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Librarian Melisa Pressley sees herself as “a local Buncombe County girl through and through.”

Yet, in a sense, she has always been a whimsical explorer.    

“As it happens, my mother didn’t have time to read, nor do I recall sitting on her lap and being read to.," said Pressley, who took over the branch manager position at Black Mountain Public Library in May of 2017, “But back in Skyland, the First Baptist Church had a small library and I had a board-book that prompted me to start reading on my own. I just thought it was really neat.”

She later moved east with her mother and discovered the West Asheville branch of the Buncombe County Library System, where she found a fun place to go after school and fulfill a newfound fascination with castles.

“I would run downstairs to the children’s room, check out a few books and run back to the car because mom had to get home," she said. "I loved how gory castles were. I liked the siege more than anything--the moats, the drawbridge and pouring hot oil on top of invaders. But mostly the construction of these medieval fortresses really drew me in.”

Her current branch was recently given a grant enabling her to add castle furniture to the children’s section.  

But back in high school, her notions evolved to visions of becoming a poet.

“I had a very encouraging literature teacher, he was the first adult who told me my poems were good," Pressley said. "Moreover, I come from a long line of storytellers on my father’s side. My grandfather and great-grandfather were preachers, extolling those age-old lessons we need to take to heart. My dad, himself, was a country music singer-songwriter who made his way to Nashville. The Bible stories plus Jimmy Rogers story-songs dad would pick out on the guitar had an influence on my teenage angsty poetry and sense of longing for adulthood and love.”

Later on, coming to terms with the impracticality of being a poet but still honoring her questing spirit, she studied history at UNC-Asheville. There she delved in the Reconstruction era and industrialization of the South, with a concentration on the communities created around the textile mills.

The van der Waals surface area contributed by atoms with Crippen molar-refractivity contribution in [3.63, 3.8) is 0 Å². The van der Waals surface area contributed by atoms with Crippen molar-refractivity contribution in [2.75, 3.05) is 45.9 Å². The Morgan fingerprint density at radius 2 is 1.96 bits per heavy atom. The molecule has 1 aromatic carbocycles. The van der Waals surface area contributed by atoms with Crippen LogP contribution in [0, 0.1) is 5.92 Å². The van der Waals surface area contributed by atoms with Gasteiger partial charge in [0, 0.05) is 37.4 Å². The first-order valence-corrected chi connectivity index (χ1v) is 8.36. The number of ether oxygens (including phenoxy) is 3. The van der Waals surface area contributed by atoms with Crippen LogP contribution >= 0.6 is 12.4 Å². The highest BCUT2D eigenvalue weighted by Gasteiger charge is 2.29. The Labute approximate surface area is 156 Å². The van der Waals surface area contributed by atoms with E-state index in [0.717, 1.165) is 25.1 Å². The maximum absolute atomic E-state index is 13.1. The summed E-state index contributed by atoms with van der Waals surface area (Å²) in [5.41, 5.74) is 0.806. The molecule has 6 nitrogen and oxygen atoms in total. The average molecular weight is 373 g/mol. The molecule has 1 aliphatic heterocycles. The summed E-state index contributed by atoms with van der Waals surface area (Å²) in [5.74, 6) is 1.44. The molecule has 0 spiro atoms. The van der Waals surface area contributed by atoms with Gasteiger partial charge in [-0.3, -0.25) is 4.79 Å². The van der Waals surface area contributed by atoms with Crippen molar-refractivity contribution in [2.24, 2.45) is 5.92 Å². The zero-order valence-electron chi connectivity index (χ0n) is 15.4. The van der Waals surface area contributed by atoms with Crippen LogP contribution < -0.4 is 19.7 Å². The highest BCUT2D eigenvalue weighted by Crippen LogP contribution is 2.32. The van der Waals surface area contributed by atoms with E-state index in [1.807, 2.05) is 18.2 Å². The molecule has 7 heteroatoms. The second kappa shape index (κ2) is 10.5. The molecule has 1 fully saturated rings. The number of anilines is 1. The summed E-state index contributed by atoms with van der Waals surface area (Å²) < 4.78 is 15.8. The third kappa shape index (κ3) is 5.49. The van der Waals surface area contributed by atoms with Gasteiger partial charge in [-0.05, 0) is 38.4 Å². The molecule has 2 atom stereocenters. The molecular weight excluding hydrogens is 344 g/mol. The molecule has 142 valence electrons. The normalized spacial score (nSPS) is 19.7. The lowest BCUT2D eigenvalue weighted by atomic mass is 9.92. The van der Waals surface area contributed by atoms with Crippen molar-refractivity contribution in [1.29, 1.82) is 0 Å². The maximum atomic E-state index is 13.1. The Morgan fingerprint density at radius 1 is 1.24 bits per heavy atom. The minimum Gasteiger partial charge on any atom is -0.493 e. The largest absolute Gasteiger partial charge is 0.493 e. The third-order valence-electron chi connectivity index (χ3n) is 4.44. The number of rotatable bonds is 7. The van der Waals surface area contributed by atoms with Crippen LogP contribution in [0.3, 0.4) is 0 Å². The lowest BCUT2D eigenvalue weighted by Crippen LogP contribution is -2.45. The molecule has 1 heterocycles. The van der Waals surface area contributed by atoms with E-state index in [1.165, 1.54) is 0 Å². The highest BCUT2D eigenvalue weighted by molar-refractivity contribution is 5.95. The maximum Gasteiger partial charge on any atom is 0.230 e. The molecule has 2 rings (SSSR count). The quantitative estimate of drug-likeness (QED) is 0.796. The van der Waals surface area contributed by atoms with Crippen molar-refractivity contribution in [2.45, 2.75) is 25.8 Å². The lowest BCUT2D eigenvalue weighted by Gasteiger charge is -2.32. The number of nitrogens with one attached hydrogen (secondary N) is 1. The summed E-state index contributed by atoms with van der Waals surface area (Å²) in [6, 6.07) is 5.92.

At this point, she had thoughts of becoming a researcher and consultant at some historic site.

“I was especially taken with the 1929 textile strike in Marion,” she said. “So many more people got injured and killed during that incident than the one in Charlotte. So I made trips down there for research. Needless to say, it was more relevant than my castle days. And I had family that actually worked at the Beacon blanket factory right around here in Swannanoa.”

Then, coming full circle, she came across the construction of a public branch library in Candler and immediately reckoned it would be both a fun and accessible place to work. She obtained a part time job, watched the librarians at work and soon discovered a vocation that also suited her imaginative sensibility. She thought of the worlds she herself could explore one day with people of all ages and the opportunity to foster story-time and library tours for school children.

As a result, she eventually became a children’s librarian commuting to Candler for a decade. But to realize her ultimate dream, took the next Buncombe Country step by managing a branch. Not just any branch, however, but the special one here in Black Mountain.

“I felt embraced by the mountains,” she said. “I always loved the idea of living in a small town with a central downtown and to be able to easily walk around from my house and to the library. I also always wanted to live in the town that I served. All told, I feel really rooted here with a dream of making this library a welcoming community space like a giant hug, creating programs for adults and so on.”  

And so Melisa Pressley carries on, fulfilling her heart’s desire, envisioning a hometown library’s never-ending, full potential.       

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